But this is where Jesus takes the parable on a different direction and I am thankful that he did.  We already have a parable on Prodigal Son.  The Parable of the Unjust Steward tells us something different about God, Jesus, and coming dominion of God.  So notice what happens after the unjust Steward’s life is taken away.  He says to himself, “What shall I do now that my master has taken away my managership.  I am not strong enough to work as a laborer.  I’m too proud to be a beggar.  Aha! I got nothing.  I’ll use my brains and try to out act that unforgiving tyrant.  So, he wants to play letter-of-the-law games, does he? He would like me to turn in my books, eh? Alright, I’ll do just that—after I’ve made a few…adjustments.”

    So, he goes to the master’s clients and starts slashing their bills.  Pay now in cash and you only have to pay a small portion.  This could go two ways.  The master could be very upset that he is not getting fully compensated for what was borrowed.  Essentially, the unjust steward just cost the master lots of potential capital.  On the other, cash is king.  It really doesn’t mean anything if all your money is tied up in loans.  Those are just numbers on a paper, and numbers on a paper do not buy you dinner.  What matters is how much cash you have in your till. And this has a duel effect.  Not only does it give the master some cash, it makes the unjust steward look like an amazing guy who is worthy of receiving help in the future by these same people who just had a massive part of their loans forgiven.  Remember what the Steward said: “I am not strong enough to work as a laborer.  I’m too proud to be a beggar.” The unjust Steward is going to need a place to live if this doesn’t work out.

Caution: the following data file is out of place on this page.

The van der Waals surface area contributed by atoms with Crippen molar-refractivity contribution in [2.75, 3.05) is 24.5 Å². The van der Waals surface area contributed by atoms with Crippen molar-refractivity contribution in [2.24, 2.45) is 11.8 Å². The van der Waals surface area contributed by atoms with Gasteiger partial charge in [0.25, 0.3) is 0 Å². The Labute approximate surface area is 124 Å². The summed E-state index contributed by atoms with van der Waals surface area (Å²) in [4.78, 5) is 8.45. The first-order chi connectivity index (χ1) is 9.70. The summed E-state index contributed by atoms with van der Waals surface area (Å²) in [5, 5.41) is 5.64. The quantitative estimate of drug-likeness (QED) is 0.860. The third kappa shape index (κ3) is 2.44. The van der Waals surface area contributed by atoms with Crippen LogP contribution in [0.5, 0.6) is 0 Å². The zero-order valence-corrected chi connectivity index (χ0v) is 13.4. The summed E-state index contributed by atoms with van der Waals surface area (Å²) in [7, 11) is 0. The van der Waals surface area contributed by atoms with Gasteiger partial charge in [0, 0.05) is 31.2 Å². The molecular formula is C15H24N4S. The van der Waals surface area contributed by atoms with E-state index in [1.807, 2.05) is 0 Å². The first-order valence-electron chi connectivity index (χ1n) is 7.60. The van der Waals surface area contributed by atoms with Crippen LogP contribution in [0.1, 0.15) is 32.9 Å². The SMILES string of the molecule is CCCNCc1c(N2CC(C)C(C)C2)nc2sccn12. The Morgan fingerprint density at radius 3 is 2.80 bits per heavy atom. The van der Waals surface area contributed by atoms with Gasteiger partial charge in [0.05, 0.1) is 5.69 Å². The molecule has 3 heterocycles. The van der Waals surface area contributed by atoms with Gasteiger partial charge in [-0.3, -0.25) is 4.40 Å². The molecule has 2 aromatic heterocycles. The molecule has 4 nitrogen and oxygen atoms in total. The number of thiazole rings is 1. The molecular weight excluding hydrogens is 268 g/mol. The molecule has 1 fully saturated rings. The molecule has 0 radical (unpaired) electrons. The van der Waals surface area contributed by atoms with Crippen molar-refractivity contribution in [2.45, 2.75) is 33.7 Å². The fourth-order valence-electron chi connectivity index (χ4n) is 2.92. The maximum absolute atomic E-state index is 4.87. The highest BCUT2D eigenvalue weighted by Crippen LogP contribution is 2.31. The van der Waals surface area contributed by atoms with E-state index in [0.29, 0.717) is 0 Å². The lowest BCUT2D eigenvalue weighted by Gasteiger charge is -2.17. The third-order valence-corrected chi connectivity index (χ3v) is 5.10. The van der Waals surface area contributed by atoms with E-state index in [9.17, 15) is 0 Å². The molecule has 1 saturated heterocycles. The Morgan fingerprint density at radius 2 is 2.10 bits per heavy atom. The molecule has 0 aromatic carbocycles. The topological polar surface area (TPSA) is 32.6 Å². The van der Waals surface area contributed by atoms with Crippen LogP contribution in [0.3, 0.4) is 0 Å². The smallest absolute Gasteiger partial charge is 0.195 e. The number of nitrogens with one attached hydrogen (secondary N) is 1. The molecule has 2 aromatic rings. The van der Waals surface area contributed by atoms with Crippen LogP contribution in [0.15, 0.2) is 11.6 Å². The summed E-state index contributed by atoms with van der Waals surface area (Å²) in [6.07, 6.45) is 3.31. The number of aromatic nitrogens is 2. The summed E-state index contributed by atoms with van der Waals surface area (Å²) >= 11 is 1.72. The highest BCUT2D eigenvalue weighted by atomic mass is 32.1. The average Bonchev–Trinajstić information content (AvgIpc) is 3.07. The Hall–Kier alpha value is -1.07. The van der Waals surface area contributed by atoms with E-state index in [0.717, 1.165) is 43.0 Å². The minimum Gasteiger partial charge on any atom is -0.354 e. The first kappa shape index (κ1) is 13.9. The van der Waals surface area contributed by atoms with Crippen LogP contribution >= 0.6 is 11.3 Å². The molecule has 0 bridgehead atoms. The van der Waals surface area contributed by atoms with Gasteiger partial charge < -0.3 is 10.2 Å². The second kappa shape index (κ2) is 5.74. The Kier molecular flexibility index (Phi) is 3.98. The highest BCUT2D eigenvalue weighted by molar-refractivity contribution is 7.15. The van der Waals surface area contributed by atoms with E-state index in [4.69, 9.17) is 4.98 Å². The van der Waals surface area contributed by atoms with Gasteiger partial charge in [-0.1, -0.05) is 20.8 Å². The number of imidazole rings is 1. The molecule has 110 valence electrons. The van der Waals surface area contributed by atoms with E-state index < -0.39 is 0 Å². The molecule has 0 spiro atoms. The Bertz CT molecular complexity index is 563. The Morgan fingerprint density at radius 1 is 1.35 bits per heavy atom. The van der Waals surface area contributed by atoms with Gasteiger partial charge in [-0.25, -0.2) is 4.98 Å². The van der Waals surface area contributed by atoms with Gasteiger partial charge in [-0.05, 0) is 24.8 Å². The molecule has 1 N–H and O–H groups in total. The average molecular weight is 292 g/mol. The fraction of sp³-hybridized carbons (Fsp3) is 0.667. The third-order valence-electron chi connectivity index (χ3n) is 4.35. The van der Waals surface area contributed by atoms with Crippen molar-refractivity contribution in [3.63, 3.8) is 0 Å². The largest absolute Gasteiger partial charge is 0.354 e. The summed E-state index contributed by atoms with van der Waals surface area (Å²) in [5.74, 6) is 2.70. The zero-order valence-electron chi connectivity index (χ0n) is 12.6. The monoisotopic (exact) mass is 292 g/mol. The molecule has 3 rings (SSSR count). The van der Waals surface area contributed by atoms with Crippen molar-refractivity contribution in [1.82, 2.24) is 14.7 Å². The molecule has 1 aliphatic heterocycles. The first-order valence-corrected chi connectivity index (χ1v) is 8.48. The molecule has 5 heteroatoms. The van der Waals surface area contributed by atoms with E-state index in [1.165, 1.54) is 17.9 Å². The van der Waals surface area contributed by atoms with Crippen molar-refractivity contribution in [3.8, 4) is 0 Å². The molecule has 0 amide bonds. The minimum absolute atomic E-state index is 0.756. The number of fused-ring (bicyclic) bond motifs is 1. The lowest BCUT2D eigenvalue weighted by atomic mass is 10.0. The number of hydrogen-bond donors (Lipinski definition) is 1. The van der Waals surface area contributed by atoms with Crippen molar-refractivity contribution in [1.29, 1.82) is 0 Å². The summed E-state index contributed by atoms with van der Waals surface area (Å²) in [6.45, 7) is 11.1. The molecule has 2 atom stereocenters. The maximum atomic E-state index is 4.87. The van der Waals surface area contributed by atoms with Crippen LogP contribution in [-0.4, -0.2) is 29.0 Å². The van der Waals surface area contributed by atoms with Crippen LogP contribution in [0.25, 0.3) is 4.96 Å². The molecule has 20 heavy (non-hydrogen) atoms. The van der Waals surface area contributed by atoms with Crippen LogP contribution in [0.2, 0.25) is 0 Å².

The unjust steward forgives a great deal of debt and the master turns around and praises him for his action.  Remember I said that we should hear this parable from a standpoint of Grace.  Forgiveness is key to hearing the parable.  The steward, who finds himself dead, realizes that “he is freed by death to think about things in ways he could not have thought before.” He who was once dead “becomes the agent of life for everybody in the parable”  The unjust steward also shows us resurrection—the debtors would only make the deal with someone who was unjust and as crooked as they were:  “They would never have gone near him if they hadn’t been convinced he was dead to all the laws of respectable bookkeeping.”